Things to see & do

Walking

Frosty leaf © NT/ Katie Archer

Frosty leaf

Join us for a walk this winter and enjoy landscapes at their seasonal best at places we look after.  Spectacular views of the Seven Sisters make for wonderful family wander. If you feel like a longer stroll, join the South Downs Way over the Seven Sisters hills to really stretch your legs. For a more secluded walk, venture inland at Birling Gap or Crowlink and enjoy the crisp winter sunshine.  A perfect spot to get in the mood for Christmas on a festive ramble, then enjoy a hot drink in our cafe and take a look at our fantastic shop.

Fossil hunting

A beautiful fossilised shell © National Trust

A beautiful fossilised shell

From Birling Gap car park, head down the steps to the beach for an excellent spot to take a glimpse into the past.  The whole family can hunt for fossils in the chalk falls on the beach, this is a great time of year to uncover hidden treasures.  Grab a tracker pack from the visitor centre and start your detective work.  The best time of day to look is at low tide, so check out the tide times before you set out.  We would love to see any fantastic finds so please e-mail us a photo of any special discoveries to birlinggap@nationaltrust.org.uk

Surfing

Birling Gap is one of the best spots to surf in the South East © National Trust

Birling Gap is one of the best spots to surf in the South East

With a south-west-facing beach, Birling Gap is one of the best spots to surf in the South East. Surfers are always welcome and our car park is open all day all year round (free parking for members).  It's a great place to enjoy stunning views whilst you're waiting to catch a wave, and if you want to warm up after a day on the waves why not visit to our tea-room for a hot drink and a well-earned bite to eat?

Beachy Head and beyond

Beachy Head © Alexandra Bosly/National Trust

Beachy Head

Birling Gap is a wonderful gateway to the wider South Downs, and is a great place to kick off a visit to this amazing part of the country.  So why not extend your visit and check out the nearby landmarks of Beachy Head and East Dean village.  Both are within easy walking distance of Birling Gap, and offer a great opportunity to discover some hidden spots and national treasures.  The historic seaside town of Eastbourne is a short drive away and offers an array of museums, galleries and shopping opportunities.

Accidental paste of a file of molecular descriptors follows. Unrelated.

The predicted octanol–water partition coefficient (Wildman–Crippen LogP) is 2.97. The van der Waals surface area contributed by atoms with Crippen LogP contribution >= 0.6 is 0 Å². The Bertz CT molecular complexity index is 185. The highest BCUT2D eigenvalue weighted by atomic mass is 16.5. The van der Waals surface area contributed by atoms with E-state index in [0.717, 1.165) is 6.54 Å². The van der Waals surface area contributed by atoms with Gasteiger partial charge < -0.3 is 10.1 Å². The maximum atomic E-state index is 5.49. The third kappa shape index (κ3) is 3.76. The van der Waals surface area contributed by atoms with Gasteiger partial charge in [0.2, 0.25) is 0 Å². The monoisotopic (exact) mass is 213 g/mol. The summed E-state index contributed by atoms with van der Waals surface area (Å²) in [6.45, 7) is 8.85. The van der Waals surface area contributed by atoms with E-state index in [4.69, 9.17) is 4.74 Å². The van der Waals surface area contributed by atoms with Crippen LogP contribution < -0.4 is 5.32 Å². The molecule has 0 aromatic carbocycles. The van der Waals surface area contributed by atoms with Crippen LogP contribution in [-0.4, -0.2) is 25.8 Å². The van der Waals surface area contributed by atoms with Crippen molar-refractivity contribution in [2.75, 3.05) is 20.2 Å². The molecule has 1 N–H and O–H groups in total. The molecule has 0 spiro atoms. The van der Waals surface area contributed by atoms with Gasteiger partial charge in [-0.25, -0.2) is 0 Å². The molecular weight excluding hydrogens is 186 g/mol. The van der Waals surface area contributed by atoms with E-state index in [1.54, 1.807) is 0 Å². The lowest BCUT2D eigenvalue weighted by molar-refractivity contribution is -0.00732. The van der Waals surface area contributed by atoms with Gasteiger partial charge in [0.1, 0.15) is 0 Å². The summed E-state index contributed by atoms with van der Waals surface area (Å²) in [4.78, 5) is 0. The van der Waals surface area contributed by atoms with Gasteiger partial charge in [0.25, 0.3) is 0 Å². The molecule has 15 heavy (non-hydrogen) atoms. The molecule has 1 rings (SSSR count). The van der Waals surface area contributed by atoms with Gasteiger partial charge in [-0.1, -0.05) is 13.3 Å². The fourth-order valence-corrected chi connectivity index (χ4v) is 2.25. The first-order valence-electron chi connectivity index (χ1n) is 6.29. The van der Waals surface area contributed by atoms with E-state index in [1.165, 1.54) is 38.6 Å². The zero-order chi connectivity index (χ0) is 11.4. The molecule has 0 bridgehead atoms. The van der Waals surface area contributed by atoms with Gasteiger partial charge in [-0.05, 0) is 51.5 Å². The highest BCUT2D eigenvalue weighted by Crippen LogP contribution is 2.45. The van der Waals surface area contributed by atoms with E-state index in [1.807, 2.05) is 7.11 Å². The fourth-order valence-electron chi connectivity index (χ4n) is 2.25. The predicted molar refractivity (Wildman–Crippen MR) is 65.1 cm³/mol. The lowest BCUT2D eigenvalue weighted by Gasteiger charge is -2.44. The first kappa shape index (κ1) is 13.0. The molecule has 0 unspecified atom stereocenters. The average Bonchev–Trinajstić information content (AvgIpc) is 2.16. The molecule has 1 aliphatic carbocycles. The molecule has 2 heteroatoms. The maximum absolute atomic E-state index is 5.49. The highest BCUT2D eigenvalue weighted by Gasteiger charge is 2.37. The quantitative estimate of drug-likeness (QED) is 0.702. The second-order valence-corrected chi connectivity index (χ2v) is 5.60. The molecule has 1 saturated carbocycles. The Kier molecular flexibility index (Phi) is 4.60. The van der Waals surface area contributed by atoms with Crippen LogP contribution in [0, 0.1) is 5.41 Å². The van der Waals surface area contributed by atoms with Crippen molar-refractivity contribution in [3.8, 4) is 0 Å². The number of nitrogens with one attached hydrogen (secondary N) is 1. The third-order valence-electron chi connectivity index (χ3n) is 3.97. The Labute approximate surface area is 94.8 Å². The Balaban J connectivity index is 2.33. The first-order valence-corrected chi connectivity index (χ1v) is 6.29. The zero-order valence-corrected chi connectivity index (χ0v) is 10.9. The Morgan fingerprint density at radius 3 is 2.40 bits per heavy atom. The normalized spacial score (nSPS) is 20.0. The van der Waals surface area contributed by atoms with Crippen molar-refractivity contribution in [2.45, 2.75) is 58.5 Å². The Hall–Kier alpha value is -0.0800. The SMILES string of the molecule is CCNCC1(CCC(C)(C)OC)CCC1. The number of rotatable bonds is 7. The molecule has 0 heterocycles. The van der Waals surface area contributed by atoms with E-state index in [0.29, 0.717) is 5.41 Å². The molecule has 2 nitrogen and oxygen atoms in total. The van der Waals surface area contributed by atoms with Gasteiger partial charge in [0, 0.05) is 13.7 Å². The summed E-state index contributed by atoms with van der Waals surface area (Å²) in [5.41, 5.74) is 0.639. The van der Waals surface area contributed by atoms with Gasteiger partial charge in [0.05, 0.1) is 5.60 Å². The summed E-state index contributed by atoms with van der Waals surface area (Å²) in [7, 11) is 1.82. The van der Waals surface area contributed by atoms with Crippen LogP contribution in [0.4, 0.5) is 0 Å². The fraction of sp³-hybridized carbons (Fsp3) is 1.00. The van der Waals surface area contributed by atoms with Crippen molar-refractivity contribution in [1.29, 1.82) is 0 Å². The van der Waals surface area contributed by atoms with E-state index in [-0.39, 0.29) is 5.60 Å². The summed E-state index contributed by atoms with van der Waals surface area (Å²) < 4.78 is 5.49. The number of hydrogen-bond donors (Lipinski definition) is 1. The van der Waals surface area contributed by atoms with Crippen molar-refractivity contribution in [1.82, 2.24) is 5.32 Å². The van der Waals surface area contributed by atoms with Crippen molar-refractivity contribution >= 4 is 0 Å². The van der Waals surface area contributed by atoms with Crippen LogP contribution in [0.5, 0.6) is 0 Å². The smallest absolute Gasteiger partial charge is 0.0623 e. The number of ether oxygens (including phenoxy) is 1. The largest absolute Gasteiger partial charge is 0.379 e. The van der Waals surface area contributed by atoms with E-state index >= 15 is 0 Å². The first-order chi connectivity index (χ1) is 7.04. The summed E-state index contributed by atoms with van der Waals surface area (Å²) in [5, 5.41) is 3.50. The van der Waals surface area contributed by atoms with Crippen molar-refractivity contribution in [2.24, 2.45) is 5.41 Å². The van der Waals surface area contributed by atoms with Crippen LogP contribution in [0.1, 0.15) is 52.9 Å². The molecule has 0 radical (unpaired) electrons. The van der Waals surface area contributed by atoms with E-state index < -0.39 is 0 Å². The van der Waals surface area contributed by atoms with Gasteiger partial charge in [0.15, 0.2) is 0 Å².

What's on?

There is more to do at Birling Gap than just visit. Wonderful winter walks, fossil hunts and sunset suppers are just a selection of some of our events.

Winter walks

A great place for a short stroll or a longer walk, Birling Gap and Crowlink offer amazing views, big skies,clear air and fantastic sunsets, so why not pull on your your boots and enjoy a visit?

Festive fun

A perfect spot to browse in our well stocked shop, warm up after a bracing walk with a glass of mulled wine and a mince pie, or simply enjoy a coffee with fantastic views with family and friends..

50 things to do before you're 11 3/4

50 things autumn 2014

50 things autumn 2014

Here at Birling Gap we've counted 33 things for you to tick off your 50 things to do before you're 11 ¾ list. They include rock pooling, kite flying and bug hunting. Have a go, you may even find more than we did.

November highlights

Gorse in flower © Nigel Hester

Take in the autumnal beauty and be inspired on a bracing cliff top walk this month.  The gorse is still in flower and provides a vital source of winter nectar for birds and insects through the cold winter months.  A local saying suggests that 'gorse stops flowering when kissing is out of fashion', so luckily the coconut fragrance can be smelled all year round.
 

December highlights

Watch out for fieldfares and other birds on our estates this winter © Andy Knight

At night time wrap up warm to gaze at the stars; the clear dark skies at Birling Gap and Crowlink are ideal for this activity. During the shorter days the hidden valleys and coombes attracts flocks of redwing and fieldfare that feast on the fruits of hawthorn and orange wayfaring trees, whilst the creeping tendrils of black bryony are festooned garlands of ruby red berries.
 

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